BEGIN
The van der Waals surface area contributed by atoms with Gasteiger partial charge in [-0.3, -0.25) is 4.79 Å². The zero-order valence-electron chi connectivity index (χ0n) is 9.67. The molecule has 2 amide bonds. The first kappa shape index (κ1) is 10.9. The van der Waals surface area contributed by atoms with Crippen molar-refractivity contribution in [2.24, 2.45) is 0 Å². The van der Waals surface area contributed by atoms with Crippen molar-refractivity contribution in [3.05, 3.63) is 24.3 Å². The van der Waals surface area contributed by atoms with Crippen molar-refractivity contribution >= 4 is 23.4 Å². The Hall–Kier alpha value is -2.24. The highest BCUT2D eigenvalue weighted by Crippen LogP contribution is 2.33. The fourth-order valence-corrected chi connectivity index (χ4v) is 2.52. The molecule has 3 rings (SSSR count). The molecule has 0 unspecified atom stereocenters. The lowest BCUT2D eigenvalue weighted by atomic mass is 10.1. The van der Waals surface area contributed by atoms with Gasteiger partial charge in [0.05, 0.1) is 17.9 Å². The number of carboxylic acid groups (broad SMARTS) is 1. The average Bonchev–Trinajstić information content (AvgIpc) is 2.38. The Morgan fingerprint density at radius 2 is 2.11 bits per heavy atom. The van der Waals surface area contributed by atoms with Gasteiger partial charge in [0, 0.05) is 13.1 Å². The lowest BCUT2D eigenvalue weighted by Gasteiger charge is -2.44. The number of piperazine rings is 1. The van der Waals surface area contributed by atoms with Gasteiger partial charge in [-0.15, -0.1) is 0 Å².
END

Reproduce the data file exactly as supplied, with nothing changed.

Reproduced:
The van der Waals surface area contributed by atoms with Gasteiger partial charge in [-0.3, -0.25) is 4.79 Å². The zero-order valence-electron chi connectivity index (χ0n) is 9.67. The molecule has 2 amide bonds. The first kappa shape index (κ1) is 10.9. The van der Waals surface area contributed by atoms with Crippen molar-refractivity contribution in [2.24, 2.45) is 0 Å². The van der Waals surface area contributed by atoms with Crippen molar-refractivity contribution in [3.05, 3.63) is 24.3 Å². The van der Waals surface area contributed by atoms with Crippen molar-refractivity contribution >= 4 is 23.4 Å². The Hall–Kier alpha value is -2.24. The highest BCUT2D eigenvalue weighted by Crippen LogP contribution is 2.33. The fourth-order valence-corrected chi connectivity index (χ4v) is 2.52. The molecule has 3 rings (SSSR count). The molecule has 0 unspecified atom stereocenters. The lowest BCUT2D eigenvalue weighted by atomic mass is 10.1. The van der Waals surface area contributed by atoms with Gasteiger partial charge in [0.05, 0.1) is 17.9 Å². The number of carboxylic acid groups (broad SMARTS) is 1. The average Bonchev–Trinajstić information content (AvgIpc) is 2.38. The Morgan fingerprint density at radius 2 is 2.11 bits per heavy atom. The van der Waals surface area contributed by atoms with Gasteiger partial charge in [0, 0.05) is 13.1 Å². The lowest BCUT2D eigenvalue weighted by Gasteiger charge is -2.44. The number of piperazine rings is 1. The van der Waals surface area contributed by atoms with Gasteiger partial charge in [-0.15, -0.1) is 0 Å².